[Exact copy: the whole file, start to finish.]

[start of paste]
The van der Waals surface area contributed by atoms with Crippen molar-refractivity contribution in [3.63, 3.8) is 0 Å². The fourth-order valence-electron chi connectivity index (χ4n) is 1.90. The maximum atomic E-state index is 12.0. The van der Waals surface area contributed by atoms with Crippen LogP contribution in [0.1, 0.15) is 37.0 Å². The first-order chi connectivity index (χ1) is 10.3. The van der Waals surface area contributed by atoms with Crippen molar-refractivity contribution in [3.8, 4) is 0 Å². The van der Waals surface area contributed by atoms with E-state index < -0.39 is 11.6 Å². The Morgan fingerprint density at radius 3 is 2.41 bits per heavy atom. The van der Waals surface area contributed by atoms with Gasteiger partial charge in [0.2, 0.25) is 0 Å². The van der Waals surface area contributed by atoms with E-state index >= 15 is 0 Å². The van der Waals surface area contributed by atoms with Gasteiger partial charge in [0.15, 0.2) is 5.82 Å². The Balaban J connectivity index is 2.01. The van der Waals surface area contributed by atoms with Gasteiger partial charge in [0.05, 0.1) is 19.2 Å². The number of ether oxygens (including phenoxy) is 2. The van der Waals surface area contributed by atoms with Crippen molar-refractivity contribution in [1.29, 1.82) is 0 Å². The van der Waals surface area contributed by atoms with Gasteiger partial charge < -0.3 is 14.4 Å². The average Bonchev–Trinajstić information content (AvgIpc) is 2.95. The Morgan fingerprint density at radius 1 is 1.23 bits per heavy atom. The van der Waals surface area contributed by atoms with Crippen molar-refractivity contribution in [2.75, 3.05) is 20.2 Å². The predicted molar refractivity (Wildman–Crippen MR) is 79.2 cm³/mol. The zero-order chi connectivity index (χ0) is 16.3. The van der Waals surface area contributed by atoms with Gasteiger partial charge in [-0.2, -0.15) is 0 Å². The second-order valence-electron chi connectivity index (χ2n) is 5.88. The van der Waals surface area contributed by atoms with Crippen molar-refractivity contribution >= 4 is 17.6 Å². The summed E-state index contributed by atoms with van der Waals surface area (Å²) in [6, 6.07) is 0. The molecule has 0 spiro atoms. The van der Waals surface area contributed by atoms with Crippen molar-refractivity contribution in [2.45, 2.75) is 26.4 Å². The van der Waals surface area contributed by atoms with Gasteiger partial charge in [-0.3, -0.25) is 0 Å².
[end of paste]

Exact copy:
The van der Waals surface area contributed by atoms with Crippen molar-refractivity contribution in [3.63, 3.8) is 0 Å². The fourth-order valence-electron chi connectivity index (χ4n) is 1.90. The maximum atomic E-state index is 12.0. The van der Waals surface area contributed by atoms with Crippen LogP contribution in [0.1, 0.15) is 37.0 Å². The first-order chi connectivity index (χ1) is 10.3. The van der Waals surface area contributed by atoms with Crippen molar-refractivity contribution in [3.8, 4) is 0 Å². The van der Waals surface area contributed by atoms with E-state index < -0.39 is 11.6 Å². The Morgan fingerprint density at radius 3 is 2.41 bits per heavy atom. The van der Waals surface area contributed by atoms with Gasteiger partial charge in [0.2, 0.25) is 0 Å². The van der Waals surface area contributed by atoms with E-state index >= 15 is 0 Å². The van der Waals surface area contributed by atoms with Gasteiger partial charge in [0.15, 0.2) is 5.82 Å². The Balaban J connectivity index is 2.01. The van der Waals surface area contributed by atoms with Gasteiger partial charge in [0.05, 0.1) is 19.2 Å². The number of ether oxygens (including phenoxy) is 2. The van der Waals surface area contributed by atoms with Crippen molar-refractivity contribution in [1.29, 1.82) is 0 Å². The van der Waals surface area contributed by atoms with Gasteiger partial charge < -0.3 is 14.4 Å². The average Bonchev–Trinajstić information content (AvgIpc) is 2.95. The Morgan fingerprint density at radius 1 is 1.23 bits per heavy atom. The van der Waals surface area contributed by atoms with Crippen molar-refractivity contribution in [2.75, 3.05) is 20.2 Å². The predicted molar refractivity (Wildman–Crippen MR) is 79.2 cm³/mol. The zero-order chi connectivity index (χ0) is 16.3. The van der Waals surface area contributed by atoms with Gasteiger partial charge in [-0.2, -0.15) is 0 Å². The second-order valence-electron chi connectivity index (χ2n) is 5.88. The van der Waals surface area contributed by atoms with Crippen molar-refractivity contribution >= 4 is 17.6 Å². The summed E-state index contributed by atoms with van der Waals surface area (Å²) in [6, 6.07) is 0. The molecule has 0 spiro atoms. The van der Waals surface area contributed by atoms with Crippen molar-refractivity contribution in [2.45, 2.75) is 26.4 Å². The van der Waals surface area contributed by atoms with Gasteiger partial charge in [-0.3, -0.25) is 0 Å².